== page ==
Enterprise video conferencing firm Zoom has issued a bevy of security fixes after researchers said the company's platform used weak authentication that made it possible for adversaries to join active meetings. The issue stems from Zoom's conference meetings not requiring a "meeting password" by default, which is a password assigned to Zoom attendees for what is calls a meeting room. If meeting creators do not enable a "meeting password," the only thing securing the meetings are Meeting IDs, which are 9, 10 or 11 digit meeting identifying numbers. Research unveiled the research Tuesday here at CPX 360, a security event hosted by Check Point Security. The report revealed that it's possible to correctly predict valid meeting IDs, due to Zoom identifying meeting IDs as "valid" or "invalid" when they are input into the meeting URL. This could open the door to third-party actors eventually being able to guess a meeting ID and enter a conferencing session, said researchers with Check Point Software that presented the research.

Microsoft

Microsoft Asked to Unshackle Windows 7 From Proprietary Tyranny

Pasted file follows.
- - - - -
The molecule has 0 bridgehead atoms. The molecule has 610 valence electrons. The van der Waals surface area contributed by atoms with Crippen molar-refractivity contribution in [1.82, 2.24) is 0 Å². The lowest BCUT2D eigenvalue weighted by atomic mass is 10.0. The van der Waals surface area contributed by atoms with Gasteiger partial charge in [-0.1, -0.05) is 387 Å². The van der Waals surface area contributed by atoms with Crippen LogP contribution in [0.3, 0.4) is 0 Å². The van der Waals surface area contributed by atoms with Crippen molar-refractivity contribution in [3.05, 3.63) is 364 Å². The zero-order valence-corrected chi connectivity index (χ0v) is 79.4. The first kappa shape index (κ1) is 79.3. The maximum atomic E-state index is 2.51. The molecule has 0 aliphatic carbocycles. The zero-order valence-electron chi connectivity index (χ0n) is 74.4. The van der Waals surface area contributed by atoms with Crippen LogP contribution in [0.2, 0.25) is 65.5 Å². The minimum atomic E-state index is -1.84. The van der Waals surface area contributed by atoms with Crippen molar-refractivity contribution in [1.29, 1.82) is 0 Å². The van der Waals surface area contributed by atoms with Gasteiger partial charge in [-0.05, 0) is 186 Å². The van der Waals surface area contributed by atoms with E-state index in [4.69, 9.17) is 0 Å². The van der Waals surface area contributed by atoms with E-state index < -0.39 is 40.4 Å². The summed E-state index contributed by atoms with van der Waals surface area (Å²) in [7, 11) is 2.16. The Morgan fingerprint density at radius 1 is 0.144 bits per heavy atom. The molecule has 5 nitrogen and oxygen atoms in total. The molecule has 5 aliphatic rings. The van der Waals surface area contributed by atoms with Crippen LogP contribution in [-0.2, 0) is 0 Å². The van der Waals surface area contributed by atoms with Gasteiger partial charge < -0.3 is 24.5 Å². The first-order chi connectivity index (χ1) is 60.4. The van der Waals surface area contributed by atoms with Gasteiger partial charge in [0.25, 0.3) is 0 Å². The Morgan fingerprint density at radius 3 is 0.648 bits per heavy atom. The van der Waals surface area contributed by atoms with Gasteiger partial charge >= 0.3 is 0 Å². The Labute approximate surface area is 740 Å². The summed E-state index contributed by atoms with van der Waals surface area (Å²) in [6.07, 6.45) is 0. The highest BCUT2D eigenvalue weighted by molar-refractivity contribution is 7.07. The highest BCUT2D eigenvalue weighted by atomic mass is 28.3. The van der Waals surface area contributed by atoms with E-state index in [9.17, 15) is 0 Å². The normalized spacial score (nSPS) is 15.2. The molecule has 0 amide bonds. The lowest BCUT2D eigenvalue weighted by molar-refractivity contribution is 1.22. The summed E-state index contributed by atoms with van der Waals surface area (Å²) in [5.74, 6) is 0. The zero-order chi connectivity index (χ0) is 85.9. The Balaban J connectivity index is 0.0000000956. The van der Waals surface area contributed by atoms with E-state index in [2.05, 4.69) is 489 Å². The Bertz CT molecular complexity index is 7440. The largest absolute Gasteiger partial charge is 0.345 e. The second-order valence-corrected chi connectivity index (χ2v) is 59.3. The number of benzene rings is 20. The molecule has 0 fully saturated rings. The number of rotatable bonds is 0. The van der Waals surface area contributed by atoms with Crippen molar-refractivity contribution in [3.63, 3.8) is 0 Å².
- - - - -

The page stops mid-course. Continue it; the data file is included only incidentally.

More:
The Free Software Foundation (FSF) is asking Microsoft to 'upcycle' Windows 7 and allow the community to continue to improve it after its end of life. "On January 14th, Windows 7 reached its official 'end-of-life' bringing an end to its updates as well as its ten years of poisoning education, invading privacy, and threatening user security," says the FSF in a petition published on its website. The end of Windows 7's lifecycle gives Microsoft the perfect opportunity to undo past wrongs, and to upcycle it instead."

Malware

Aggah: How to run a botnet without renting a Server (for more than a year)

In March 2019, Unit 42 began looking into an attack campaign that appeared to be primarily focused on organizations within a Middle Eastern country. During the time it built a custom stager implant based on legit third parties services, such as Pastebin and BlogSpot, abused by the actor to manage the infected hosts and to run its botnet without renting a server. During the last year we contributed to the joint effort to track its activities, along with PaloAlto's Unit42, and after a year we can confirm it is still active and dangerous. At the moment it is not clear if this actor is just selling its hacking services or running its own campaigns, or both. In conclusion, there is no hard evidence confirming or denying its potential relationships with the Gorgon APT, and factors like the different nationalities and the small amount of victims connected to December Aggah activities, does not help to exclude it.

Phorpiex Arsenal: Part I

The Phorpiex botnet currently consists of more than 1,000,000 infected Windows computers. CheckPoint research has done an in-depth analysis of the botnet.